While being hundreds or even thousands of miles away from someone you care about is never easy, thanks to innovations in communication technology such as Skype, Facetime, and instant messengers, people are able to keep in contact in ways that past generations could only have dreamed of.
After all, it wasn’t that long ago that the only way to keep in contact with someone on another continent was through the postal service.
There’s another option out there now, though, that’s going to make life a lot more enjoyable for those who are trying to keep relationships alive over great distances. Virtual reality makes interacting online more intimate and believable, and as VR grows in popularity, it’s going to become an increasingly common way for people to stay in touch.
Virtual Presence in VR
Even though virtual reality is still fairly new, plenty of early adopters are already using the technology to stay in better contact with far away loved ones.
One reviewer for Kotaku, Nathan Grayson, detailed his experience of using VR to enjoy more intimacy with his long-distance girlfriend while the pair lived on either side of the Atlantic Ocean for several months. Using a program called AltSpace VR, the two went on virtual dates, wherein they could enjoy each other’s physical presence in a way that’s not possible over Skype.
While obviously the pair weren’t able to physically touch each other and feel feedback, there was a simple joy to being in the same digital world together, as they drew comfort from each other’s bizarre, fairly abstract avatars (even though, it’s worth noting, there are more traditional VR communication tools out there now that let you look like a human).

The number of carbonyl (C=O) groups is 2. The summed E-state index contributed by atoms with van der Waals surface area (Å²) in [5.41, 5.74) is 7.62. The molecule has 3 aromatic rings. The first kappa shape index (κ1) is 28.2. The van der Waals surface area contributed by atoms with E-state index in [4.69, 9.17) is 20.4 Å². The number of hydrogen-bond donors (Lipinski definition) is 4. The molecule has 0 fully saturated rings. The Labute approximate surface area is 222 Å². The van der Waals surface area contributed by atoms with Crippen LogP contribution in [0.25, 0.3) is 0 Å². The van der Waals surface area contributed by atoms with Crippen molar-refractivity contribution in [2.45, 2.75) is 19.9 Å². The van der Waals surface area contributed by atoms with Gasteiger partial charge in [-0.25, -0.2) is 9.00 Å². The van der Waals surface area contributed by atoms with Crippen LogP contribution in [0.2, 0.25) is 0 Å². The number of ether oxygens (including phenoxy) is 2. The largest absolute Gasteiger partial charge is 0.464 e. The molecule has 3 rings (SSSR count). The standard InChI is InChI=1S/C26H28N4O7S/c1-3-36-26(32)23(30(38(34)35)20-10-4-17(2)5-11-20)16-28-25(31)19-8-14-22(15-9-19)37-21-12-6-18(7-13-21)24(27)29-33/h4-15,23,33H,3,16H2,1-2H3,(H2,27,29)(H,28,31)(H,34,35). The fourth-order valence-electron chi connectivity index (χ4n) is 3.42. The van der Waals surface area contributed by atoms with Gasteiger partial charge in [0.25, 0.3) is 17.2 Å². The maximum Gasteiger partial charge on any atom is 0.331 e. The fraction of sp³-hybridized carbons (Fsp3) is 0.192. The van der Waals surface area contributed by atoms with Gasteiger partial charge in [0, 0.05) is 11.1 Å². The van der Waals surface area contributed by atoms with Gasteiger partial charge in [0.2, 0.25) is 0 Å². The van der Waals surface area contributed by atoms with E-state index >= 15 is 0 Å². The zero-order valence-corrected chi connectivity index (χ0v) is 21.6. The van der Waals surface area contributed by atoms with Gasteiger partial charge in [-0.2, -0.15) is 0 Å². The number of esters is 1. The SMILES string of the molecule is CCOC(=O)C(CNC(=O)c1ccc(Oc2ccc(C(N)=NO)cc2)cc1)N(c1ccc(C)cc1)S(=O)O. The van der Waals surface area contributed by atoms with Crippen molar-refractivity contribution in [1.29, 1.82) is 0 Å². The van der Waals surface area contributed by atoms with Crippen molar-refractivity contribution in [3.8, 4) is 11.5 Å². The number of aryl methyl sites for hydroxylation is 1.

What’s perhaps most telling of how real this experience felt was how the pair reacted when things went wrong. Having chosen their own digital faces (nothing realistic—Grayson was a cartoon character, after all, and his girlfriend was a floating robot), they quickly began associating one other exclusively with their online avatars.
Grayson himself put it best:
VR is strangely intimate, especially once you start viewing people’s bizarro avatars as, well, them. Any time my girlfriend assumed a form other than ball robot, it was jarring, upsetting, even. She wasn’t herself anymore. Or at least, not her VR self. My brain didn’t like it one bit.
Apparently, for the sake of spending time together in VR, the brain doesn’t mind what form a loved one takes, as long as it’s consistent.
Etiquette in Virtual Reality
The way that people use VR to get around the challenges of long-distance relationships is an important subject, especially as it will influence the way that gamers interact with their favorite games.
VR comes with its own set of rules, language, and interactions. The fun part is, not all of these rules are written yet. Instead, they’ll grow organically out of the needs that VR users discover in their communication with others.